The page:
1. Quantify the Value of the Business. Once your client’s long-term financial goals have been determined, the next step is to figure out the current fair market value of the business. The current value will then dictate whether or not #-4below (building business value) is necessary and, in turn, the approximate timeframe for the owner’s exit from the business.
  1. Request a Business Valuation. An accurate valuation is an essential tool for a business owner to assess opportunities and opportunity costs as they plan for future growth and eventual transition. Additionally, it is an excellent tool to help identify problem areas and/or areas of concern in the business.
  1. Build Business Value. If the value of the business is what the owner expected, then the owner’s exit will likely fall in line with the financial goals established. If, however, the value of the business is not as much as the owner expected, then it is likely the owner will need to stay active in the company for a more extended period to bring the value of the business up to a level that will allow him to exit comfortably.There are several ways to improve the overall financial condition of the business.
    1. Eliminate worthless inventory and debtors. No one wants a business with out-of-date stock or long-term non-payers.  If the plan is to sell the company, have your client get rid of both.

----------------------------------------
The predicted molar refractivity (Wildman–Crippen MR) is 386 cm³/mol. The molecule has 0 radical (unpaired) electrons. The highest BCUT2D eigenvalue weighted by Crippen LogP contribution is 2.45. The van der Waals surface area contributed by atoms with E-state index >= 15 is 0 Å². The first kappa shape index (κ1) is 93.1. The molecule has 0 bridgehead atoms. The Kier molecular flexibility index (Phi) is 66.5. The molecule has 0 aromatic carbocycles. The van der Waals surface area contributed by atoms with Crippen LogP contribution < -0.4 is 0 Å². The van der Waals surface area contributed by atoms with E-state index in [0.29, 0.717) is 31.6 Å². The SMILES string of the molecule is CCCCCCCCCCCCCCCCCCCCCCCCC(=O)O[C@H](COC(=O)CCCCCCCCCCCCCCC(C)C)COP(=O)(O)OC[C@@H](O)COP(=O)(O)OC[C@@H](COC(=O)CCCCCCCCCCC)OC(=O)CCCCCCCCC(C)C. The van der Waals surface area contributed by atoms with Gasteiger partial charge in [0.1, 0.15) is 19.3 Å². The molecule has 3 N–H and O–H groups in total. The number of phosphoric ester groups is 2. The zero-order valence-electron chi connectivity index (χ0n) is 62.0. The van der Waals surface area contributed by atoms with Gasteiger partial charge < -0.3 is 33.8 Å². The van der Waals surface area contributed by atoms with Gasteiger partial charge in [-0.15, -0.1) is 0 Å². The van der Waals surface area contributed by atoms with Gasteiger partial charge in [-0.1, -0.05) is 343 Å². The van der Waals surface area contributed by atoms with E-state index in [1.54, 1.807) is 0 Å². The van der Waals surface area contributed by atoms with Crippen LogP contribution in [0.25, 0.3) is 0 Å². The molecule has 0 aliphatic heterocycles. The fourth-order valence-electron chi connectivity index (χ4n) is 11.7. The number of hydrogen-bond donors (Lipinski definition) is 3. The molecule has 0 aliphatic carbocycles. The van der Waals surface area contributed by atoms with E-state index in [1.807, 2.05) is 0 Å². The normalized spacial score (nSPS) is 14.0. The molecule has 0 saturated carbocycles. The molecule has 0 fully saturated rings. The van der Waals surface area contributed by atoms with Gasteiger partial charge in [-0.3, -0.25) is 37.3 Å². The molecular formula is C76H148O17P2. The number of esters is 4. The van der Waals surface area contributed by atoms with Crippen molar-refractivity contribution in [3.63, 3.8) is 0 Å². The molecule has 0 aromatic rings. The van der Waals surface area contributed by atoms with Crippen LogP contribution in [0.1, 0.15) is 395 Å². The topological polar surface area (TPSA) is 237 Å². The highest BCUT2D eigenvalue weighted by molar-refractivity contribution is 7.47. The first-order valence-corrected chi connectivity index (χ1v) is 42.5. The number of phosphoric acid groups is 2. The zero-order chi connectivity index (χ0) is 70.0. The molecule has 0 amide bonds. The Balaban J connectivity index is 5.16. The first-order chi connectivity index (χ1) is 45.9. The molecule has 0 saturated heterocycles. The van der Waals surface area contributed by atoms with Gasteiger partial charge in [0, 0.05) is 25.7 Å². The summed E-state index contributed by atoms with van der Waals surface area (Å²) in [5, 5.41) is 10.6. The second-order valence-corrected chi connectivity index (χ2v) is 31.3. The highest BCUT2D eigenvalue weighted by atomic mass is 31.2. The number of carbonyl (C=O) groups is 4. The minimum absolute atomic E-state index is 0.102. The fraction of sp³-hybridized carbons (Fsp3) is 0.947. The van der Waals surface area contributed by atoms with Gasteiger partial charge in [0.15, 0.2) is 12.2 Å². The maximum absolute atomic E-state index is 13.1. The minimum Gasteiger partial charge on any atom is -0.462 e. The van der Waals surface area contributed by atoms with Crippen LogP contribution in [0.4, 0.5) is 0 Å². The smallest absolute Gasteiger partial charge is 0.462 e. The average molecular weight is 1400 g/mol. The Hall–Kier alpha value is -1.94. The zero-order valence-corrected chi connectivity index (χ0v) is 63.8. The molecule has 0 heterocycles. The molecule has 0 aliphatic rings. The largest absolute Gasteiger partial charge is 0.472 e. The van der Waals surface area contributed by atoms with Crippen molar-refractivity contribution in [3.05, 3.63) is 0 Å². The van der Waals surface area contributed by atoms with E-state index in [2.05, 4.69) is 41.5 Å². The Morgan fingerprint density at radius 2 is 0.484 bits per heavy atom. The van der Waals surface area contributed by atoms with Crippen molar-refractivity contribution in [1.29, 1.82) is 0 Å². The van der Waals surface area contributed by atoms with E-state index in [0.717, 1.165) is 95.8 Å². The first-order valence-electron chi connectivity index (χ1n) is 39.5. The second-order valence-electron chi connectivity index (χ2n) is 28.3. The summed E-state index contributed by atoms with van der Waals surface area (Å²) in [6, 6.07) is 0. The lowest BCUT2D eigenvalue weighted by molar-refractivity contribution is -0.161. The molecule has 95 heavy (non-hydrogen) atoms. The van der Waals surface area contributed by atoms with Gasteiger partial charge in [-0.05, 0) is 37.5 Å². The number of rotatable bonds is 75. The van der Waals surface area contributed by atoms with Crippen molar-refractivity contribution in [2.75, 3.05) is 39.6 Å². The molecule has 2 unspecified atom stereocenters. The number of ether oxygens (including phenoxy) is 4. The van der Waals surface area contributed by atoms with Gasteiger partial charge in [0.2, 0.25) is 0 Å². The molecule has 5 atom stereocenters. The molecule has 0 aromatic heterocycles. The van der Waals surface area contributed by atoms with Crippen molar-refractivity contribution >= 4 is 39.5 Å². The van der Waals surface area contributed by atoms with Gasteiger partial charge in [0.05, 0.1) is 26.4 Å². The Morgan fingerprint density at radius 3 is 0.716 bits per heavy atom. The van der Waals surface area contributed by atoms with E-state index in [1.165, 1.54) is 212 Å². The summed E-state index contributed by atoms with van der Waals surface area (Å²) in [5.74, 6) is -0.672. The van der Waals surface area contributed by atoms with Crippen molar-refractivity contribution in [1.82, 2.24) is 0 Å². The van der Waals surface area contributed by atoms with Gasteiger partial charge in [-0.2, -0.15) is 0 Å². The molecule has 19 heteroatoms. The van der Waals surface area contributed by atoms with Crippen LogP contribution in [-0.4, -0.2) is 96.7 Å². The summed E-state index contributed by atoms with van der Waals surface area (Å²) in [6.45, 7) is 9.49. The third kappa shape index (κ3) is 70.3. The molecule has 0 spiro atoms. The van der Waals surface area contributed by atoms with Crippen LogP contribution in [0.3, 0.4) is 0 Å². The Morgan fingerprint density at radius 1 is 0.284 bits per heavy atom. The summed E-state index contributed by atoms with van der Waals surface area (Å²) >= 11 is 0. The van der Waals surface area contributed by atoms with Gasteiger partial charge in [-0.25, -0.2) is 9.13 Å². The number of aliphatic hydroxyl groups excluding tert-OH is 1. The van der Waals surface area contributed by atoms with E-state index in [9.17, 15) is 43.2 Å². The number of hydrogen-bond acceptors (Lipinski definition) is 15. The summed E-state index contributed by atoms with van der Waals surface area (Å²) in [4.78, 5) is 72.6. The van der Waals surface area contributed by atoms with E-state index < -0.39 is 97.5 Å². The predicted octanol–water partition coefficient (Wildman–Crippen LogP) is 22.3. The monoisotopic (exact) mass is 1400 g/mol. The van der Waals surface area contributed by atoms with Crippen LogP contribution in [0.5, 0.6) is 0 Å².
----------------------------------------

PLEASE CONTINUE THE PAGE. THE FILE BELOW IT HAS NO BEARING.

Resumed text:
2. Prepare the management team. Encourage your client to share critical knowledge with management and establish a succession team for the business—document daily operation procedures. A few simple how-to manuals can help in a transition.  Videos would work as well.
    3. Clean up the financial statements. Are there personal expenses included in the company books? Put an end to that practice.  Is there real estate or a portfolio of marketable securities in the company that is no longer vital to the business’s operations?  Move them to a separate entity.
  1. Strengthen Legal and Contractual Affairs. Many legal questions arise when selling a business. Be certain the ownership and structure of the business are in order.  Has your client been compliant with the regulators, if applicable?  What contracts are in place with customers and vendors?  Are those contracts up-to-date?
  1. Create a Contingency Plan. Even with a comprehensive transition plan in place, things can go wrong. For example, the owner can become physically or mentally disabled, an essential employee could leave or die, or a fire or hurricane could destroy the business. Planning for these and other types of unexpected situations should be built into every business exit plan.  Things the owner should consider as part of a contingency plan include a buy-sell agreement, essential employee incentive programs, and purchasing business, disability, and/or life insurances.

Bottom line, if your client wants to sell his business for a maximum profit later, then you need to help him prepare his transition plan today.

Conclusion

Many moving parts can impact a company’s valuation. As a trusted advisor, helping your client develop an exit strategy begins with proactive planning and targeted conversations about their long-term goals. Recommending a business evaluation is an important first step in assessing opportunities and opportunity costs as the business owner plans for future growth and eventual transition.